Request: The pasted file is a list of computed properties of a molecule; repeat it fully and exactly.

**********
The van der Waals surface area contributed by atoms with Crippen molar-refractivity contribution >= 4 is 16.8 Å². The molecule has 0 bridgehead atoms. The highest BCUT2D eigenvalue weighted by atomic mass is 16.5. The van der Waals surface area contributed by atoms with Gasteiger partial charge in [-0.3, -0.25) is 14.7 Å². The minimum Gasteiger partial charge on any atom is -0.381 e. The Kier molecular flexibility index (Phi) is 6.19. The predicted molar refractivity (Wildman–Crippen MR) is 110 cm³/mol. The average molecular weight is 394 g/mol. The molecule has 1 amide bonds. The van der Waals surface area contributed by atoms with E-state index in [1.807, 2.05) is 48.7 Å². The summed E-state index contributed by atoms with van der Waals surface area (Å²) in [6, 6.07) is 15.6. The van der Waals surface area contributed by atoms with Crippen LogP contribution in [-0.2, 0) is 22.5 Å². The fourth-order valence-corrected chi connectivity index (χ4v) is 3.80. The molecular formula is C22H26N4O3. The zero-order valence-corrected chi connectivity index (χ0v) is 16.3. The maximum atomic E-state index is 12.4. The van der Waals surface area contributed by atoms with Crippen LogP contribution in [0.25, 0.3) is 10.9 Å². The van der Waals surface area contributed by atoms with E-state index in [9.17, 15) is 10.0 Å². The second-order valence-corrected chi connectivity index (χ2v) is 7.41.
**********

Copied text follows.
The van der Waals surface area contributed by atoms with Crippen molar-refractivity contribution >= 4 is 16.8 Å². The molecule has 0 bridgehead atoms. The highest BCUT2D eigenvalue weighted by atomic mass is 16.5. The van der Waals surface area contributed by atoms with Gasteiger partial charge in [-0.3, -0.25) is 14.7 Å². The minimum Gasteiger partial charge on any atom is -0.381 e. The Kier molecular flexibility index (Phi) is 6.19. The predicted molar refractivity (Wildman–Crippen MR) is 110 cm³/mol. The average molecular weight is 394 g/mol. The molecule has 1 amide bonds. The van der Waals surface area contributed by atoms with E-state index in [1.807, 2.05) is 48.7 Å². The summed E-state index contributed by atoms with van der Waals surface area (Å²) in [6, 6.07) is 15.6. The van der Waals surface area contributed by atoms with Crippen LogP contribution in [-0.2, 0) is 22.5 Å². The fourth-order valence-corrected chi connectivity index (χ4v) is 3.80. The molecular formula is C22H26N4O3. The zero-order valence-corrected chi connectivity index (χ0v) is 16.3. The maximum atomic E-state index is 12.4. The van der Waals surface area contributed by atoms with Crippen LogP contribution in [0.25, 0.3) is 10.9 Å². The van der Waals surface area contributed by atoms with E-state index in [9.17, 15) is 10.0 Å². The second-order valence-corrected chi connectivity index (χ2v) is 7.41.